Displaced Somali family
Members of Somalia’s jihadi group al-Shabaab are on a campaign to starve the country’s Christians by preventing food from being delivered to them, according to ministry groups working in the chaotic region.
While reports from a number of analysts say Mogadishu’s population is swelling daily with people coming to the city to escape the famine-ravaged countryside, Christian human rights groups offer additional details.
According to the Barnabas Fund, it is the al-Qaida-affiliated group al-Shabaab whose members are putting a chokehold on international food aid that is being dispatched to Somalia but is not reaching the people.
International Christian Concern analyst Jonathan Racho says no aid gets through without al-Shabaab’s consent.
“There are different kinds of people in al-Shabaab. There are those who came from other countries, Islamic citizens who joined al-Shabaab. There are also those Somalis who are in al-Shabaab,” Racho said.
“In general, the members of al-Shabaab who are from other countries don’t let aid food get into the other territories where they are in control. But, al-Shabaab members who are from Somalia, they feel something for their own country and they want the aid to come in,” Racho said.
“So there are divisions in al-Shabaab as to whether they should allow the food aid to come in,” he said.
The National Counterterrorism Center says al-Shabaab is a “clan-based insurgent and terrorist group” that “has continued its violent insurgency in southern and central Somalia.”
“The group has exerted temporary and, at times, sustained control over strategic locations in southern and central Somalia by recruiting, at times forcibly, regional sub-clans and their militias, using guerrilla asymmetrical warfare and terrorist tactics against the Transitional Federal Government (TFG) of Somalia and its allies, African Union peacekeepers, and nongovernmental aid organizations,” the center report said.
Al-Shabaab is reported to exercise strict control over large parts of the country. Racho said that in areas controlled by al-Shabaab, terror group members simply decide who gets food.
“Al-Shabaab is the government in those areas. So when the food is distributed, they have a lot of influence over who should get the food aid. That’s how they discriminate against people that they suspect are members of the underground church in that country,” Racho said.
Racho said the group uses control of certain areas of the country to deliberately prevent aid from reaching Christians.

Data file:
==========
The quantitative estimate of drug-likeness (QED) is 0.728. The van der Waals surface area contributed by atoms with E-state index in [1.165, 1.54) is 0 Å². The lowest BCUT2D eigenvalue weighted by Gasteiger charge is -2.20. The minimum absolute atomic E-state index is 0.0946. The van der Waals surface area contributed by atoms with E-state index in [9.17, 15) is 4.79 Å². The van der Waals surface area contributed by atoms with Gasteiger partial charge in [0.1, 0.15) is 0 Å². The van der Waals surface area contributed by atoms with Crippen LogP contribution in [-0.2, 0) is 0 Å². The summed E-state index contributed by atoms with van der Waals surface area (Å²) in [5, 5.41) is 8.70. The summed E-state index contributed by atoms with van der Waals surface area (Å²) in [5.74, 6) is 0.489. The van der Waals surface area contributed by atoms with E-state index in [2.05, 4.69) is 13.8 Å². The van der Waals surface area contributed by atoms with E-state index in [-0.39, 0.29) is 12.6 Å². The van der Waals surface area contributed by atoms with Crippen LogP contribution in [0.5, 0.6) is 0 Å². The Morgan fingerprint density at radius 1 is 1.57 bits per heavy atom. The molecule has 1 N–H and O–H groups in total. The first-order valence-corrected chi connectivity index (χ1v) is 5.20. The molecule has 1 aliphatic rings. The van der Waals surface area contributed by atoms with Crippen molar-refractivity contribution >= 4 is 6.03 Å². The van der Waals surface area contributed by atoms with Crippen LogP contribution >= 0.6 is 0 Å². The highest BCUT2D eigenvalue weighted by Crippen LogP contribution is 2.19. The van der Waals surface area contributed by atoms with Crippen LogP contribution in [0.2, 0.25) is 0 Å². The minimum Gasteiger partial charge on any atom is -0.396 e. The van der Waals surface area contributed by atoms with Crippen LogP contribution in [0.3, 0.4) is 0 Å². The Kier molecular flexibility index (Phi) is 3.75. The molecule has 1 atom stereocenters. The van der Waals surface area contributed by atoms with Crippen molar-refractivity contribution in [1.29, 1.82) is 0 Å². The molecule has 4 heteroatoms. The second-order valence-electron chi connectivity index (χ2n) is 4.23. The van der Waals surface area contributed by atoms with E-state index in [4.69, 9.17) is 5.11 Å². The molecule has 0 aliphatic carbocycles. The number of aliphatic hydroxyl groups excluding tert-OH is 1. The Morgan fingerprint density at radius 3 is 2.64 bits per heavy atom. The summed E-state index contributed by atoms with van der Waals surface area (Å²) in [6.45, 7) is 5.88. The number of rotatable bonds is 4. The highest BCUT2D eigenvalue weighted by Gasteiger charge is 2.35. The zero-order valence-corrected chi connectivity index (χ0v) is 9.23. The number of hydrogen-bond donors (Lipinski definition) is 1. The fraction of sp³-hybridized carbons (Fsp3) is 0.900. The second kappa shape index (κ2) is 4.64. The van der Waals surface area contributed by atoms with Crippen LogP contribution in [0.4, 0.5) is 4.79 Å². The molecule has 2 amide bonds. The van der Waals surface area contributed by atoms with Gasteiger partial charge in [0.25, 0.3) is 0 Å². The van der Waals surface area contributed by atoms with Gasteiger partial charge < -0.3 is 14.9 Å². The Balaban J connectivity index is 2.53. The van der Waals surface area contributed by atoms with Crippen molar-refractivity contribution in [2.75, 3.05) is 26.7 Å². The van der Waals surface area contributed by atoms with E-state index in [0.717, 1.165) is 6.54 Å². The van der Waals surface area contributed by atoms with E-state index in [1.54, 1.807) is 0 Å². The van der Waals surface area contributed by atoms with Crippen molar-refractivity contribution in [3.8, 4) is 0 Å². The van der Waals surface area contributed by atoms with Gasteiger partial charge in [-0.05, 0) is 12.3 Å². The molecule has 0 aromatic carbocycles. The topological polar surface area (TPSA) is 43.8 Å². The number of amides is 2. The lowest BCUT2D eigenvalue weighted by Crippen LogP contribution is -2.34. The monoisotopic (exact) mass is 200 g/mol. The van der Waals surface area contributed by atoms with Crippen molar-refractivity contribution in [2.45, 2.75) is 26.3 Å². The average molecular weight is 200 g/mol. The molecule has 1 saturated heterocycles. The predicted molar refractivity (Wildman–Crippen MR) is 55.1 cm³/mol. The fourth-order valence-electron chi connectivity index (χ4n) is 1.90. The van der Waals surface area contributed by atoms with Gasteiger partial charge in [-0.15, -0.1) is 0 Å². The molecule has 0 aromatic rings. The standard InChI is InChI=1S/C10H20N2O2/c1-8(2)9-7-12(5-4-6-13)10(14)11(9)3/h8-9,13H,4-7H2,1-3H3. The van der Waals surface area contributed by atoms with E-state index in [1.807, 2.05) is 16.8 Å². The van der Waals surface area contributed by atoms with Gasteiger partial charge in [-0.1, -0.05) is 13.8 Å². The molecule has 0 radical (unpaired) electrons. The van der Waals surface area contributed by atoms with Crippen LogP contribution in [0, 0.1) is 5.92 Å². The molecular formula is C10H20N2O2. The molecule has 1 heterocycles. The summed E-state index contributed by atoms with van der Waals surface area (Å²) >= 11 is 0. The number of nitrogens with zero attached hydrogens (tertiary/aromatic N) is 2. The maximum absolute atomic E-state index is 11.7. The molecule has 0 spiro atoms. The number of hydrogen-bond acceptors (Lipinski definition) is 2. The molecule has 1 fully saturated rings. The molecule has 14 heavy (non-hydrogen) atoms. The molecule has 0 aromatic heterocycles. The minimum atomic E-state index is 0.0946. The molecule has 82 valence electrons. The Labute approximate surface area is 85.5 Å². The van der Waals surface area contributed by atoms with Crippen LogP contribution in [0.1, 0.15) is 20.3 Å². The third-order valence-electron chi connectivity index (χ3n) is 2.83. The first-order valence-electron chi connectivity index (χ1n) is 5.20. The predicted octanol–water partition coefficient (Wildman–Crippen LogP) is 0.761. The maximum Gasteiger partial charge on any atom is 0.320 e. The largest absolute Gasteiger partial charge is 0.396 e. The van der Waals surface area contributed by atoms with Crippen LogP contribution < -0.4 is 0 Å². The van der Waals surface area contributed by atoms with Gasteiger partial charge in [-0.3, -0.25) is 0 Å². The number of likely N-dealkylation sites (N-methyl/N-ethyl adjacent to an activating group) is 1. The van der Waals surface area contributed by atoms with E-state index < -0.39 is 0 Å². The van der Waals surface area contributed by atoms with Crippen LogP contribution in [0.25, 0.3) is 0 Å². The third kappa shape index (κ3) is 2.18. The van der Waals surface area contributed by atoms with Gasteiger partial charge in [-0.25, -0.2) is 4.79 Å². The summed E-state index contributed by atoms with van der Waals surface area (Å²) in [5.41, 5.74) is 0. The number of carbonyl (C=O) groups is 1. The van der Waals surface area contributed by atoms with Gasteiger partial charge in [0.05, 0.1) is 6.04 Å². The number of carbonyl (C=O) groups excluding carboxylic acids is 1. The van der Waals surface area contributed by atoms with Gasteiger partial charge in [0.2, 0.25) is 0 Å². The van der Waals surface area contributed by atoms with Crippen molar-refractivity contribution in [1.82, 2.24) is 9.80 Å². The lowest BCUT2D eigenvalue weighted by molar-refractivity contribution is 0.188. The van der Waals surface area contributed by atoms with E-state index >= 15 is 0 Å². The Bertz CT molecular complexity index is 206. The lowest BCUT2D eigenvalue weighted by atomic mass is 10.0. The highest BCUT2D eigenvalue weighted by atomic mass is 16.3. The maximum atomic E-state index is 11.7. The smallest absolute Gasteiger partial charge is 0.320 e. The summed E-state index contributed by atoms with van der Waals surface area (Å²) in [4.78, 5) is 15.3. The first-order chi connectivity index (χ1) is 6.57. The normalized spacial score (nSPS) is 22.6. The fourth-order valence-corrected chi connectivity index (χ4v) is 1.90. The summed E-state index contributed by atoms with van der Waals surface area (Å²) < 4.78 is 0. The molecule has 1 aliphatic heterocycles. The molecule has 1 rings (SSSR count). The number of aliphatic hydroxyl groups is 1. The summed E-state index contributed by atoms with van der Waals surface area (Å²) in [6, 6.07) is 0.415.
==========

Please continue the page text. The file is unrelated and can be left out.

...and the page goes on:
“For aid to get to an area, the aid workers have to get permission from al-Shabaab. So once they get permission, there are people in al-Shabaab who allow the aid to come in. There are those who do not allow the aid to come in,” Racho said.
Racho said the al-Shabaab militia groups that control certain areas ensure that the food goes only to Somali Muslims.
Listen to an interview witih Racho:
And he said the conditions for Christians are more severe than most of the world realizes.
“Thousands of people have died through starvation. We know that. We want to call on the international community to increase their help,” Racho said.
Al-Shabaab militia man
“However, we also want the international community to understand the dynamics in which the Christians find themselves. We want to highlight the persecution that the Christians have been suffering and how al-Shabaab is using the famine to exert further pressures on Christians in that country,” Racho said.
Racho said al-Shabaab’s tactics are well-documented, as are the numbers of people impacted, because the information is from a first-hand source.
“We have contacts in Somalia. We are getting our information from the church leaders in Somalia. In fact, we have a leader of an underground church. We interviewed him,” Racho said.
The network goes farther than the one church leader.
“We also have a national Christian leader who is a leader in a church in a neighboring country and he has a network inside Somalia,” Racho said.
Racho said 18 Christians recently have died as a result of al-Shabaab’s tactics.
“That number, 18, may not seem like many, but because there are so few Christians in Somalia, 18 people makes a bigger percentage than in many other countries,” Racho said.